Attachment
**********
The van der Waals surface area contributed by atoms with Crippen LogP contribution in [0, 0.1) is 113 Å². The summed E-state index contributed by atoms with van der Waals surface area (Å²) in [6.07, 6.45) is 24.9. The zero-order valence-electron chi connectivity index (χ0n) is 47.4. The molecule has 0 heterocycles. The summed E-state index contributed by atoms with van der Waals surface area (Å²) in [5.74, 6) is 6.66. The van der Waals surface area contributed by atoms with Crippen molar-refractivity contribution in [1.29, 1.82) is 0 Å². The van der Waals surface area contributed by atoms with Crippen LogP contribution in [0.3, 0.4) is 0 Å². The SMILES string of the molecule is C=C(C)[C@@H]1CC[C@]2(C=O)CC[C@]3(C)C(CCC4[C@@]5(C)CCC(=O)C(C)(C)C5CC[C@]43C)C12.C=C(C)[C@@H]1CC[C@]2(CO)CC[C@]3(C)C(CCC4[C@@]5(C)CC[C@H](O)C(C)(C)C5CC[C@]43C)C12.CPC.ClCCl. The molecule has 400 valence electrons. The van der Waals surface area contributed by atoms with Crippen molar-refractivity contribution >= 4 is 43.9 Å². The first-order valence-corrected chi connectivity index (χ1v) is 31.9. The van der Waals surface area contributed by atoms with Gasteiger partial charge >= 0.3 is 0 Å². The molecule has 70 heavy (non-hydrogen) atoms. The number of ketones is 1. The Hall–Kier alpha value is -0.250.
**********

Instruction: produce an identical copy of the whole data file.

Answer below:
The van der Waals surface area contributed by atoms with Crippen LogP contribution in [0, 0.1) is 113 Å². The summed E-state index contributed by atoms with van der Waals surface area (Å²) in [6.07, 6.45) is 24.9. The zero-order valence-electron chi connectivity index (χ0n) is 47.4. The molecule has 0 heterocycles. The summed E-state index contributed by atoms with van der Waals surface area (Å²) in [5.74, 6) is 6.66. The van der Waals surface area contributed by atoms with Crippen molar-refractivity contribution in [1.29, 1.82) is 0 Å². The van der Waals surface area contributed by atoms with Crippen LogP contribution in [0.3, 0.4) is 0 Å². The SMILES string of the molecule is C=C(C)[C@@H]1CC[C@]2(C=O)CC[C@]3(C)C(CCC4[C@@]5(C)CCC(=O)C(C)(C)C5CC[C@]43C)C12.C=C(C)[C@@H]1CC[C@]2(CO)CC[C@]3(C)C(CCC4[C@@]5(C)CC[C@H](O)C(C)(C)C5CC[C@]43C)C12.CPC.ClCCl. The molecule has 400 valence electrons. The van der Waals surface area contributed by atoms with Crippen molar-refractivity contribution >= 4 is 43.9 Å². The first-order valence-corrected chi connectivity index (χ1v) is 31.9. The van der Waals surface area contributed by atoms with Gasteiger partial charge >= 0.3 is 0 Å². The molecule has 70 heavy (non-hydrogen) atoms. The number of ketones is 1. The Hall–Kier alpha value is -0.250.